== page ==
Physical and mental health can both be compromised by social isolation, according to Morrison. He stressed that students, and people in general, should try to integrate exercise into their daily routines. 

“Try to replace maladaptive coping strategies with healthier strategies,” he said. “Build in exercise into your daily routine. Be mindful of what you are eating — how much you are eating. Be mindful of sleep patterns — your sleep hygiene. Make sure that you are establishing a regular sleep schedule.”

Morrison listed overeating or undereating and alcohol and substance consumption as two other problems that may arise. 

“We have to be careful of falling back on those maladaptive coping strategies, which may be a quick fix to the emotions we are feeling, but over a period of time will be detrimental,” he said.

Aviles said that she has been able to set an exercise routine after struggling at first. 

“Since I can’t go to the gym I am forced to work out at home, which was really hard at first given my bed is just a few feet away,” she said. “I definitely had to fight urges to be lazy all day.” 

The mental health toll will also be significant, but Morrison recommends different ways people can continue to maintain social interactions. 

“I know a lot of people are now transitioning to virtual social connections through FaceTime and teleconference platforms,” he said. “I think it is really important to recognize that we as humans need that social connection.”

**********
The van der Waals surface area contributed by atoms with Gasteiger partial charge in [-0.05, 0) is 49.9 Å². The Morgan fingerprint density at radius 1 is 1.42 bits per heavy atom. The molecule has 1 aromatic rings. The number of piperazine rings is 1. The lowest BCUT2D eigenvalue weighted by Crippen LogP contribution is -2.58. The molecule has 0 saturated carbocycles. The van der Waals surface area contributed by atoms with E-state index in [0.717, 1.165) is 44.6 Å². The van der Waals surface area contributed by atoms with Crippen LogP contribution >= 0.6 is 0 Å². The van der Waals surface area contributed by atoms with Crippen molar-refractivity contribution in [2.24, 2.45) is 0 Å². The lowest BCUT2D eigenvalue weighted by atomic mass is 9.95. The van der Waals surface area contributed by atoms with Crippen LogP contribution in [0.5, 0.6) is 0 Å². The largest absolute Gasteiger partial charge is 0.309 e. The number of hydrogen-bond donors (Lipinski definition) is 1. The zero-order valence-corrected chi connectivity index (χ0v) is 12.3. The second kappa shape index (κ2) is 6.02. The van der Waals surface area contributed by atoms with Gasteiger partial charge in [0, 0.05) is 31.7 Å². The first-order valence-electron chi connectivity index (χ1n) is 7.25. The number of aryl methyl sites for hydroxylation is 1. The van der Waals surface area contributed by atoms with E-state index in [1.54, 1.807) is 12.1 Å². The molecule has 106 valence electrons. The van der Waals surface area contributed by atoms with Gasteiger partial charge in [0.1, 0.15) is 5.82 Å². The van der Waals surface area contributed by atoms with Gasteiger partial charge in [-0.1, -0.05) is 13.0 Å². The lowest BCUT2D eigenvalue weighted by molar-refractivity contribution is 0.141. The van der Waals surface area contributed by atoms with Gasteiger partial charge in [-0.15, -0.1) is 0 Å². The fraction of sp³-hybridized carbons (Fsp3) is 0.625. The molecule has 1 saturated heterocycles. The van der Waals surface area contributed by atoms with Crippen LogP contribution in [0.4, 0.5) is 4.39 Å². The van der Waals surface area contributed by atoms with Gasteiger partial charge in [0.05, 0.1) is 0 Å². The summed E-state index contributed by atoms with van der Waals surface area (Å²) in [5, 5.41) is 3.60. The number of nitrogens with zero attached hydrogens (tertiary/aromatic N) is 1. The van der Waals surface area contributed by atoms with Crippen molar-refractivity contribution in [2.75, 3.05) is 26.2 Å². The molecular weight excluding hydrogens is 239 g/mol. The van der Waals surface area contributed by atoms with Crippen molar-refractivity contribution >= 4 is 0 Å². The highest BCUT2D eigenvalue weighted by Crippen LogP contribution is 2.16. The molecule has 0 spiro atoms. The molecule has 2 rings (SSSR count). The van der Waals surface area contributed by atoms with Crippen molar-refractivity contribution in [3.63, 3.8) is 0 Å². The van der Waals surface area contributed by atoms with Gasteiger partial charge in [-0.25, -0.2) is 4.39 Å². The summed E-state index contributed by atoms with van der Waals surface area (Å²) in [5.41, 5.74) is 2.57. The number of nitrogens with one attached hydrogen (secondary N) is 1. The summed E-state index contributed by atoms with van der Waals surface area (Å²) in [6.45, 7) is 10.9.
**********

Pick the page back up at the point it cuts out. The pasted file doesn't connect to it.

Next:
Mobile gaming is another way students can stay in touch with their friends. 

“FaceTiming my friends helps too,” Cahue said. “We play games on that app called Houseparty and that allows us to video chat and play at the same time.

Morrison identified two clinical psychology concepts that can be useful for people during this time. He said students should practice mindfulness in situations of high stress like these. 

“When we get anxious, our minds are typically running a mile a minute,” he said. “We are thinking about the future. We are worrying about what is going to happen next. It really takes us away from living in the present moment.” 

It is important in these situations to slow our minds down and see more than just our anxiety, said Morrison. 

“Attending to both what is happening inside of us and what is happening around us — there is something reassuring about that,” he said. “It takes us out of that mode of panicking.” 

Cognitive restructuring is another concept that Morrison discussed. It calls for people to use reasoning to combat detrimental thinking. 

“I have this thought that is really problematic and is generating a lot of anxiety for me,” he said. “Let’s find the evidence for and against this thought. Obviously seeking out credible sources of information like using the CDC website or the WHO website, looking at the stats, the risks, the prevention strategies — all of that may not eradicate our anxiety or fear, but it will bring it down to a more realistic level.”  

As more and more experts have started to predict a long term pandemic with multiple stages of social distancing, it is imperative for students to take care of their mental health and make the proper adjustments to this temporary lifestyle.